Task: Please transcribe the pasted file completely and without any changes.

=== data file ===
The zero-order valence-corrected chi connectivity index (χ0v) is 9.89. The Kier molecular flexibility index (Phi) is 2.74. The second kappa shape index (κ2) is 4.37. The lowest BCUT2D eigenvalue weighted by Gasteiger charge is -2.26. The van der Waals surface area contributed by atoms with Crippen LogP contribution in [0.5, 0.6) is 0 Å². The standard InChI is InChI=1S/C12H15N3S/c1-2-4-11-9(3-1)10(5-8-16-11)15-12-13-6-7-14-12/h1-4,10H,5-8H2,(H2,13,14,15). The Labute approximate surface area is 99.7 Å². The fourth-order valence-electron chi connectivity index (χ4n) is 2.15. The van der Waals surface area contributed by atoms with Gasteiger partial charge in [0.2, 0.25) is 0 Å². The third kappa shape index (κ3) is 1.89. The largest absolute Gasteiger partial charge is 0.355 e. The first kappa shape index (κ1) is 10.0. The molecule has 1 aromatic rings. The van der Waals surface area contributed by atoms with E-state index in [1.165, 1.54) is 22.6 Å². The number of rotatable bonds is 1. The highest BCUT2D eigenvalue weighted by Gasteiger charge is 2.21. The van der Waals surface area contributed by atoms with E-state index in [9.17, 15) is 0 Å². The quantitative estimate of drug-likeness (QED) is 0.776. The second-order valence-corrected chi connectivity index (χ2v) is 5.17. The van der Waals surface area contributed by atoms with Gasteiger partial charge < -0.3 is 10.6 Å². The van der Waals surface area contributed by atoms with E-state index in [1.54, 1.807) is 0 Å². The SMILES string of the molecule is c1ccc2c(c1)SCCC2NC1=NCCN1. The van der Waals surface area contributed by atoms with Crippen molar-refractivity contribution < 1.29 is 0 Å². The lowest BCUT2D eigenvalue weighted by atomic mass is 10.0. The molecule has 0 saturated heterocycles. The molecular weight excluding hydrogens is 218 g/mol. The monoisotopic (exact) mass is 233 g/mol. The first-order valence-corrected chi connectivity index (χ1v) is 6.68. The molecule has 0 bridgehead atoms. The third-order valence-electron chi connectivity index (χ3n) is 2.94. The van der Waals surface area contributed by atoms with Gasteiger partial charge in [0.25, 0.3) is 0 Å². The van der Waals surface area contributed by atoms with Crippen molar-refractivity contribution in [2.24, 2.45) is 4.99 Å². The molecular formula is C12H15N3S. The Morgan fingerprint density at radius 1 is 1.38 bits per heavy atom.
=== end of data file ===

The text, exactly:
The zero-order valence-corrected chi connectivity index (χ0v) is 9.89. The Kier molecular flexibility index (Phi) is 2.74. The second kappa shape index (κ2) is 4.37. The lowest BCUT2D eigenvalue weighted by Gasteiger charge is -2.26. The van der Waals surface area contributed by atoms with Crippen LogP contribution in [0.5, 0.6) is 0 Å². The standard InChI is InChI=1S/C12H15N3S/c1-2-4-11-9(3-1)10(5-8-16-11)15-12-13-6-7-14-12/h1-4,10H,5-8H2,(H2,13,14,15). The Labute approximate surface area is 99.7 Å². The fourth-order valence-electron chi connectivity index (χ4n) is 2.15. The van der Waals surface area contributed by atoms with Gasteiger partial charge in [0.2, 0.25) is 0 Å². The third kappa shape index (κ3) is 1.89. The largest absolute Gasteiger partial charge is 0.355 e. The first kappa shape index (κ1) is 10.0. The molecule has 1 aromatic rings. The van der Waals surface area contributed by atoms with E-state index in [1.165, 1.54) is 22.6 Å². The number of rotatable bonds is 1. The highest BCUT2D eigenvalue weighted by Gasteiger charge is 2.21. The van der Waals surface area contributed by atoms with E-state index in [9.17, 15) is 0 Å². The quantitative estimate of drug-likeness (QED) is 0.776. The second-order valence-corrected chi connectivity index (χ2v) is 5.17. The van der Waals surface area contributed by atoms with Gasteiger partial charge < -0.3 is 10.6 Å². The van der Waals surface area contributed by atoms with E-state index in [1.54, 1.807) is 0 Å². The SMILES string of the molecule is c1ccc2c(c1)SCCC2NC1=NCCN1. The van der Waals surface area contributed by atoms with Crippen molar-refractivity contribution < 1.29 is 0 Å². The lowest BCUT2D eigenvalue weighted by atomic mass is 10.0. The molecule has 0 saturated heterocycles. The molecular weight excluding hydrogens is 218 g/mol. The monoisotopic (exact) mass is 233 g/mol. The first-order valence-corrected chi connectivity index (χ1v) is 6.68. The molecule has 0 bridgehead atoms. The third-order valence-electron chi connectivity index (χ3n) is 2.94. The van der Waals surface area contributed by atoms with Gasteiger partial charge in [0.25, 0.3) is 0 Å². The van der Waals surface area contributed by atoms with Crippen molar-refractivity contribution in [2.24, 2.45) is 4.99 Å². The molecular formula is C12H15N3S. The Morgan fingerprint density at radius 1 is 1.38 bits per heavy atom.